The internet is an increasingly important means of letting others know about your company and the goods and or services it offers. There are any number of web hosts that will help to find and register a domain name and to design, publish and maintain your web pages – for a fee of course! Charges vary greatly, so shop around and find a service that best meets your scale, intentions (and future scalability if appropriate), and budget. If you are already fairly computer savvy you can do a surprising amount yourself.
E-commerce is becoming more and more ‘the’ competitive advantage for many small businesses and an operational and marketing tool not to be ignored. Employing such technology may in fact be the very cornerstone of your business activity or in the very least it may enable you to lower costs, improve customer relations, speed up delivery, be your customers preferred communication medium or may it create new income streams for you to exploit.
What constitutes intellectual property?
There are two parts to this:
- You do not want someone copying your idea, name or brand; and or
- You do not want to find out that your idea, name or brand is already someone else’s (or near enough that it is going to cost you money to defend or change).
Depending on what you are doing it may pay to look at trademark or copyright protection.
Most lawyers can offer a basic service, however, there a number of advantages of consulting with practices that specialise in this area of business development. You can so some background research yourself and the Ministry of Business, Innovation & Employment I Economic Development has a very comprehensive website detailing matters surrounding intellectual property. If you feel confident you can go through the process yourself by way of the Intellectual Property Office of New Zealand.
The Valley of Death!
Knowing about the valley of death could save your business.
This term refers to the start-up period where cash flow can run negatively for most businesses – lots of expenses as supplies/stock is purchased, product made, inventory accumulated, contacts made and promotions/marketing undertaken – but not much income!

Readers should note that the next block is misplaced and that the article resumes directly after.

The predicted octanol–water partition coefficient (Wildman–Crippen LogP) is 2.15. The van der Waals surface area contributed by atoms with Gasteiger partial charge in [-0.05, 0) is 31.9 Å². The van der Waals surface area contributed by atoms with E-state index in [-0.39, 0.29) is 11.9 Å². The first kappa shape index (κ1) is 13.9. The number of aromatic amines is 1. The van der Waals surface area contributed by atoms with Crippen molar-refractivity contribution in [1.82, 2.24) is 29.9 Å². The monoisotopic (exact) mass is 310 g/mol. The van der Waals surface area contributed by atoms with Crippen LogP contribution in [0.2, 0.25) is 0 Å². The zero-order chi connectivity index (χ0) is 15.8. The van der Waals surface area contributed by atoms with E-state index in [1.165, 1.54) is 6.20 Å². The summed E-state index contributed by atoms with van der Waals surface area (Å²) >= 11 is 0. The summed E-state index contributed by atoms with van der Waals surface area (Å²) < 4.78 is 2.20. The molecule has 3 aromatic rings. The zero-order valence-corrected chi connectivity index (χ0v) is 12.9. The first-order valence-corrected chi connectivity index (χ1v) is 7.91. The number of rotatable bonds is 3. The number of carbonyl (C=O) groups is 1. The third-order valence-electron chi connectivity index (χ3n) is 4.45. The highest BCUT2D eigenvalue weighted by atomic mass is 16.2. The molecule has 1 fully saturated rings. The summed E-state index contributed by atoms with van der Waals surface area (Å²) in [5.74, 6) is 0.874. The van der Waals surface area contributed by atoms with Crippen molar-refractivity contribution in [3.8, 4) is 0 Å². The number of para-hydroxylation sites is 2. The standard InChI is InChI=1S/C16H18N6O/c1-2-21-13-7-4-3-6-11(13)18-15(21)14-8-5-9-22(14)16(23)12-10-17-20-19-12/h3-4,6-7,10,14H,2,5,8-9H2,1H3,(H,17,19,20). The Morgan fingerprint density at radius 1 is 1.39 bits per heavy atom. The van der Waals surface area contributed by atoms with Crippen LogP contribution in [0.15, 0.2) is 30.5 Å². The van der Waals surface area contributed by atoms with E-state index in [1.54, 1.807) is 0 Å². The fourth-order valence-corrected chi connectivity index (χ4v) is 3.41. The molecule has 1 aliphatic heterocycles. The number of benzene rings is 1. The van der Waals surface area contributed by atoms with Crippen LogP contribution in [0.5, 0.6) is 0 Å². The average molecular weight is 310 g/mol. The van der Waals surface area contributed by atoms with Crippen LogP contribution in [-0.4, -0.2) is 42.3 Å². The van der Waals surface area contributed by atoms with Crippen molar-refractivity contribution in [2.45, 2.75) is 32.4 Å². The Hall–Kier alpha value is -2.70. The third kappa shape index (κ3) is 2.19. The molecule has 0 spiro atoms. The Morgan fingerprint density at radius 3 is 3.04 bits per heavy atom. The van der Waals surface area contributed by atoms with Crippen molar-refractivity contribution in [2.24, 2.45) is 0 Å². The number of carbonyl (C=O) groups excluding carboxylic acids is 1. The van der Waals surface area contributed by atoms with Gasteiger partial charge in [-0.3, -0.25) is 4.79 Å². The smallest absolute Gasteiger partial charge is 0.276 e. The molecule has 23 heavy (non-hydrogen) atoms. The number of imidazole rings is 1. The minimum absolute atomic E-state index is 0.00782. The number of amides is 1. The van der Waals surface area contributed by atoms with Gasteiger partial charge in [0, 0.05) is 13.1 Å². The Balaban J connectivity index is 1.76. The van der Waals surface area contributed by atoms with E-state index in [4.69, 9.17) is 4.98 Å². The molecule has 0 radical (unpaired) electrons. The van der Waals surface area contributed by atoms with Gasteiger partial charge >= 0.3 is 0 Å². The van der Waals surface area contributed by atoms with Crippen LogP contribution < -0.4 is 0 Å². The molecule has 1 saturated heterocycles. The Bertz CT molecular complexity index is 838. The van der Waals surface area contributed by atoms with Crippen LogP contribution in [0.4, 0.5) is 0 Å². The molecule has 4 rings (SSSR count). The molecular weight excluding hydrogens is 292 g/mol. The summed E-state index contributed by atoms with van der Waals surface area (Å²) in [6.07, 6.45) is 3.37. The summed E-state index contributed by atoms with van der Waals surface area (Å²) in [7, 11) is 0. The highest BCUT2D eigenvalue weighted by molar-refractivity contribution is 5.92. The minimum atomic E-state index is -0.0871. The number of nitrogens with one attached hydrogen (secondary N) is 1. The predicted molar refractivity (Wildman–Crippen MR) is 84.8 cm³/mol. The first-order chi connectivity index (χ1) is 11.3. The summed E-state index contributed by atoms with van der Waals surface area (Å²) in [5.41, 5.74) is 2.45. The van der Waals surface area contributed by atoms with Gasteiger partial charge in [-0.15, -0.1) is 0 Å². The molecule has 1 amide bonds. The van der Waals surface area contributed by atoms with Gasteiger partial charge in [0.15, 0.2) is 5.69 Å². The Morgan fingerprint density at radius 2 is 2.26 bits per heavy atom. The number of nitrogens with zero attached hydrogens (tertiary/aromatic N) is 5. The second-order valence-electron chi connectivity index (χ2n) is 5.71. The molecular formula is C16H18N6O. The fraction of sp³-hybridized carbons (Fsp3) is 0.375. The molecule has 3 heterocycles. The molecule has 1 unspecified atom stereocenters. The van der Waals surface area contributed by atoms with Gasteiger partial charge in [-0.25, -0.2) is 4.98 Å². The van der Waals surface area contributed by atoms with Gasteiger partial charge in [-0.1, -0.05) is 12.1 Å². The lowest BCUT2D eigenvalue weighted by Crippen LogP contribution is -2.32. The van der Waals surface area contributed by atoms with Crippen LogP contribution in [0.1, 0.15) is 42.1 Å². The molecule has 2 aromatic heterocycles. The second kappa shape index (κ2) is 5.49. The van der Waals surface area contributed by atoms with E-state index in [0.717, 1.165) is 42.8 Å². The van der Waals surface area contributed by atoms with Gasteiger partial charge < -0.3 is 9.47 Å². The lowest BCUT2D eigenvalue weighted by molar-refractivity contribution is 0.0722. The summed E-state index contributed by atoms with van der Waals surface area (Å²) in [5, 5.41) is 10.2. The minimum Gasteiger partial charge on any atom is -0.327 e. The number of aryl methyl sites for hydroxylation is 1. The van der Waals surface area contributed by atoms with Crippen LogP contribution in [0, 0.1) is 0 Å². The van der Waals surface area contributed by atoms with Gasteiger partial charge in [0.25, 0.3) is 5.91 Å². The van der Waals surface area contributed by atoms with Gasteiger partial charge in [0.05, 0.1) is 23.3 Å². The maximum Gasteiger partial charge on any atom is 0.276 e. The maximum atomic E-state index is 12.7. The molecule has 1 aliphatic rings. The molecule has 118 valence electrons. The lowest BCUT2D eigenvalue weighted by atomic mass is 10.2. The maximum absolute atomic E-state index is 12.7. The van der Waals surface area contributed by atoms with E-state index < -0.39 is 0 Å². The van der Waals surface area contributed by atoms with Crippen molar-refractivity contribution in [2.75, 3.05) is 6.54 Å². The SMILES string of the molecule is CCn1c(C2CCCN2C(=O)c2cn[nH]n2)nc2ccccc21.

Even if appearing to make a profit the business can run out of cash to pay its bills – which is another name for insolvency! However, it is a temporary thing as sales and purchases become more balanced over time.
Having a pool of funds, usually in the form of an overdraft facility, over this period may be a lifesaver. This is another reason why a cash flow projection a bank can buy into is a necessity. You will need to demonstrate with robust numbers that your business will offer a return on investment and within a reasonable period of time.
Do I need to think about an exit strategy?
The final word - Yes!
On the surface it may appear as a negative aspiration, in fact having an exit strategy is actually a positive and a recommended planning objective. Whether you initiate it or not, an exit strategy is basically a line in the sand at which your business is at a level where it can be sold as a going concern and you can make planned removal of yourself and or capital from the business.
Getting and staying match fit
A business mentor provides a fresh perspective and can help a business owner take a step back and see ‘the bigger picture’. They can assist in identifying strengths, weaknesses and opportunities for growth that may have been missed by managers too close to the business.
Intellectual property (IP) is an umbrella term used for human innovations and creativity that are capable of being protected under national law and international treaties. IP includes a diverse range of commercial assets from patents for new inventions through to copyright protected artworks.
A business plan is like a road map: as your business takes new pathways you need to recognise the milestones along the way and take a reliable route to the planned destination.
This map is especially important when you are in unfamiliar territory – when you take your business to new markets, develop new products or services, or your market changes.
The business plan is the most important document you will ever prepare for your business. It describes all aspects of your business venture: from what services or products you intend to deliver, how you intend to deliver them, through to financing and marketing strategies.